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Friends of Bookends reviews The Unsinkable Greta James

An indie musician reeling from tragedy reconnects with her father on a week-long cruise in this tale of grief, fame, and love from bestselling author Jennifer E. Smith. 

Our Friends of Bookends reviewing panel share their thoughts on this heart-warming and uplifting new novel. Out in Hardback, Ebook and audiobook on 1st March 2022.


Greta James is a successful indie musician, gearing up for the release of her second album. However, when her mother unexpectedly passes away, Greta has a breakdown on stage and disappears from the public eye.

Three months later, her brother suggests that Greta joins their father on a cruise to Alaska, on what was supposed to be their parents’ 40th anniversary trip-of-a-lifetime. She and her dad don’t get on at all, and she can think of few things worse than to be stuck at sea with him for a week . But her brother convinces her that their dad needs someone there.

Still wrestling with her own grief, and seemingly unable to connect with and really talk to her dad, the trip is not off to a good start. But as the days pass by, and father and daughter are forced to spend quality time together during various activities, they start to talk. And share. And, maybe not fully understand each other, but certainly coming to some sort of an understanding.

Her father summarises the physical and emotional journey they both go on best, when he says: “Maybe the point isn’t always to make things last, maybe it’s just to make them count.”

This is Jennifer E. Smith’s adult debut, and she’s made a fantastic transition from her books aimed at young adults. The Unsinkable Greta James is, understandably, more mature and complex, and it — surprisingly — really tugs at the heartstrings. For a novel where the characters are mostly stuck at sea and not very much really happens, an awful lot actually does happen to them, on an emotional level at least. And that heartfelt connection Smith manages to make from the words on the page to the mind of the reader is stunning.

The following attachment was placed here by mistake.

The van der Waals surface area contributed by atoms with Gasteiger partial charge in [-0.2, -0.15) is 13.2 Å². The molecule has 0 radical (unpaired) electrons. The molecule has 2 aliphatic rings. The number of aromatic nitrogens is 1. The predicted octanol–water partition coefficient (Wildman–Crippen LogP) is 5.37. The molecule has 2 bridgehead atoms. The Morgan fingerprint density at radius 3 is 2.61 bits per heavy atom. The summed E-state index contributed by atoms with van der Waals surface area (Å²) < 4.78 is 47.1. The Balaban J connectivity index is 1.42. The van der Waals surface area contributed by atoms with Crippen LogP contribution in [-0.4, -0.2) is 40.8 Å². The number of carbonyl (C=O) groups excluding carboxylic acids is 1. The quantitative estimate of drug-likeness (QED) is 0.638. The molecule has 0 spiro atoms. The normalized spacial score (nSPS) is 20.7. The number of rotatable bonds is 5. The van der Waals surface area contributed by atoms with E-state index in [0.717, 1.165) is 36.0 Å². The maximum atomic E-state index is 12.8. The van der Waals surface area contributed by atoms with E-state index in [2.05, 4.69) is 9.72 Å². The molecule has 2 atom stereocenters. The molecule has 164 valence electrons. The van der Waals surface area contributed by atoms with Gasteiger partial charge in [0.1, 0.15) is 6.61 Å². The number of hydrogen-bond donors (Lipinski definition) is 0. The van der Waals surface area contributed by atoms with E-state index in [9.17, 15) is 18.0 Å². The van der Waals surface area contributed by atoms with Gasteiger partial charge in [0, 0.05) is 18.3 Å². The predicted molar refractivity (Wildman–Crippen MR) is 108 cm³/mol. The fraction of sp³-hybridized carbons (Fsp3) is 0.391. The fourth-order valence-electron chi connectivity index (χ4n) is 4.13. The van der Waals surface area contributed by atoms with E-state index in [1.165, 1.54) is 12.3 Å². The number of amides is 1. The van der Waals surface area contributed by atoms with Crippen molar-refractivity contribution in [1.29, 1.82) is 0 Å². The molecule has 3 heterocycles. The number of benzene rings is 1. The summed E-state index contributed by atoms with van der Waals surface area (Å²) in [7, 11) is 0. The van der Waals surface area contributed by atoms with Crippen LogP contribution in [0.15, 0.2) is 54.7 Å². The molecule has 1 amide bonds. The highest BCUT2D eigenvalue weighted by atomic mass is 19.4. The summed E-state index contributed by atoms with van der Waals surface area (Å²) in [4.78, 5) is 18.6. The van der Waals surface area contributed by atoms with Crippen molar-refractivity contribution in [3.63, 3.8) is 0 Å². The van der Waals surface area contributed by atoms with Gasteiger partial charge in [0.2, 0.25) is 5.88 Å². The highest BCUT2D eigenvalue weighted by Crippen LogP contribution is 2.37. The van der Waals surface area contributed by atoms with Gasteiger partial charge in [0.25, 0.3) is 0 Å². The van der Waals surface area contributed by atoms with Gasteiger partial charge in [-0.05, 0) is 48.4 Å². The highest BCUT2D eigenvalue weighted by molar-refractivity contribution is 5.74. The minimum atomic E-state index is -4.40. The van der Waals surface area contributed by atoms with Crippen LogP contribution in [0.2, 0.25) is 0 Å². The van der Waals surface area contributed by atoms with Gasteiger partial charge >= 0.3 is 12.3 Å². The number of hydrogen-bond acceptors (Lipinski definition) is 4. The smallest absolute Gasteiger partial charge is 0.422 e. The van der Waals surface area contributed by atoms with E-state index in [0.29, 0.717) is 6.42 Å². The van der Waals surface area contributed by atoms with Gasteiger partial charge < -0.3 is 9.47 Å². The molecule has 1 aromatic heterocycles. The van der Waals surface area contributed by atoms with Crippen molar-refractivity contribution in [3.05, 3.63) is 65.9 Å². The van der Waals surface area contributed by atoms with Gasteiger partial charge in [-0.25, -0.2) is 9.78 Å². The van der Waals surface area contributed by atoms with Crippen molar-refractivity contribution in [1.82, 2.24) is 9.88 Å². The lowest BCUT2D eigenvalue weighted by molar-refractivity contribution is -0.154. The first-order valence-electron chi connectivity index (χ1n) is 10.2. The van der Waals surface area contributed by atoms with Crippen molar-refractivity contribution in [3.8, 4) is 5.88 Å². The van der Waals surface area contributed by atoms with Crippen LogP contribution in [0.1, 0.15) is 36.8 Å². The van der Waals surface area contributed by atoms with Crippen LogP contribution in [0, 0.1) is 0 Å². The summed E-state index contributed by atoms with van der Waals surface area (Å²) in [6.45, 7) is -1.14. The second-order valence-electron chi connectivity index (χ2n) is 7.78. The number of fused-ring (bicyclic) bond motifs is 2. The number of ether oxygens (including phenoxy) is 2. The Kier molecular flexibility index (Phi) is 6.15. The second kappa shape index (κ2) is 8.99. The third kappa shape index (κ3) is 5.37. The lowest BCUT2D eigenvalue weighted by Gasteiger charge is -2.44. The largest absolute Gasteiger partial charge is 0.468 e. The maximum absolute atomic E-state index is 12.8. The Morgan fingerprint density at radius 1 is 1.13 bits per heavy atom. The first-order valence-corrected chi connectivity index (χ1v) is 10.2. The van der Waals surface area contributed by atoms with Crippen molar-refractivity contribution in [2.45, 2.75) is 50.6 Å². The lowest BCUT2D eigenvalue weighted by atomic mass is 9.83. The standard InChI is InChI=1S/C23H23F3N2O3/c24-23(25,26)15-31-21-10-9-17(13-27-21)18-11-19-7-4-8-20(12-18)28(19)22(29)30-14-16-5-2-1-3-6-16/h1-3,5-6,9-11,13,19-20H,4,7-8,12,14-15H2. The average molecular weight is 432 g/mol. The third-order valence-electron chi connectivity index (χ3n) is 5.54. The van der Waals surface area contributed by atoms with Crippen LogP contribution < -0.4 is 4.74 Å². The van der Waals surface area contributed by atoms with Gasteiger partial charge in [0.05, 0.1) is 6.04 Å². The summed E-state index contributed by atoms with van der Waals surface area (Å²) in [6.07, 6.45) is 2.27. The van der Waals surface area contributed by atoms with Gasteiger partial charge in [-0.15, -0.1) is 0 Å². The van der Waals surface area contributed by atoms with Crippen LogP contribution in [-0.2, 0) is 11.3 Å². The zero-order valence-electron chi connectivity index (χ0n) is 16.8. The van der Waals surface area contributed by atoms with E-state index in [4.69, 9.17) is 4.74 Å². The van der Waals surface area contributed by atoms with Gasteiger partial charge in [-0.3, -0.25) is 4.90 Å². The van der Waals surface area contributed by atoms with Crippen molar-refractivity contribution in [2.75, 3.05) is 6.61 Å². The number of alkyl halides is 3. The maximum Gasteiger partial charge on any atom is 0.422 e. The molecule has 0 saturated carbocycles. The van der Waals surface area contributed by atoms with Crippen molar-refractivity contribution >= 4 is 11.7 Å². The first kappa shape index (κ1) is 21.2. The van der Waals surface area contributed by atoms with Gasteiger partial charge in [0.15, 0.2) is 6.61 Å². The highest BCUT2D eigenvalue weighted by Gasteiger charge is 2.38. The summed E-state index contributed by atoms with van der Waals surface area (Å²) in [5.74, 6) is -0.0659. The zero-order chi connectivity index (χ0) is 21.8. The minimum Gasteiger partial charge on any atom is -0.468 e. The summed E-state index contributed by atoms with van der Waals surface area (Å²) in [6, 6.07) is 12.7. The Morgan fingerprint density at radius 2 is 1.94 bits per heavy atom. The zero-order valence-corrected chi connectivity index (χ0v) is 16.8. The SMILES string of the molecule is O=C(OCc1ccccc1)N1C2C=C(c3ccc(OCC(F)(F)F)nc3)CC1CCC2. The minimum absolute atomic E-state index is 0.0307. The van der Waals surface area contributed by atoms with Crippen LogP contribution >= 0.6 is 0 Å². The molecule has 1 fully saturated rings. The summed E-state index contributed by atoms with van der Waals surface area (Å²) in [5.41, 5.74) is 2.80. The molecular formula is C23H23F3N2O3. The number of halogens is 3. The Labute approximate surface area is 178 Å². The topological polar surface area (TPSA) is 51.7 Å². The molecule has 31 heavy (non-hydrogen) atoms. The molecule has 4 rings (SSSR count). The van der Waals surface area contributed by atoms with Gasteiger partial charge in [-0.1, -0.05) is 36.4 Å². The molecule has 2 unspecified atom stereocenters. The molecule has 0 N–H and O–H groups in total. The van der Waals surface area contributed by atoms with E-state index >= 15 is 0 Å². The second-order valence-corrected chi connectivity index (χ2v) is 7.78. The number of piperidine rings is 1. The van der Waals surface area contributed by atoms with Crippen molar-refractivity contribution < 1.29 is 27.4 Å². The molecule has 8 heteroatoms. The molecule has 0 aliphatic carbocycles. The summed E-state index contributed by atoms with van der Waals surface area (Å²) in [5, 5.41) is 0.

The Unsinkable Greta James is a moving and beautiful novel about family bonds, growing up and apart, ships passing in the night, and Jack London. Most unexpectedly I now really want to read Call of the Wild.

Zarina, Friends of Bookends


Greta James is a fairly successful musician. She is also dealing with grief after losing her mum. Greta doesn’t have a great relationship with her father, as he doesn’t really agree with her lifestyle of being in the music industry, and doesn’t really see it as a long term career. Trying to work her way through her grief, she agrees to take a trip on a cruise with her father. A trip which her mother booked before she passed away. I think she hopes the cruise will help them bond a bit better, or at least find some common ground.

This book was really well written. I love that the author has tackled grief, especially grief over losing one of the most important people in your life (for some). And also tackled how relationships between father and daughter can be poor, especially when the life you’re living isn’t what that parent wanted or expected for you. The story was really descriptive of all the places visited in Alaska, and made it really lifelike, and was really easy to picture those places in the minds eye, it really was like a travel guide. Although this story was about grief, it was also really heartwarming, and full of positivity.
The characters were all very well written, but I did especially like Greta, she was very relatable, predominately with the emotions she was feeling. Overall, it was a great story of loss, love, and family ties. Would recommend.


Natalie, Friends of Bookends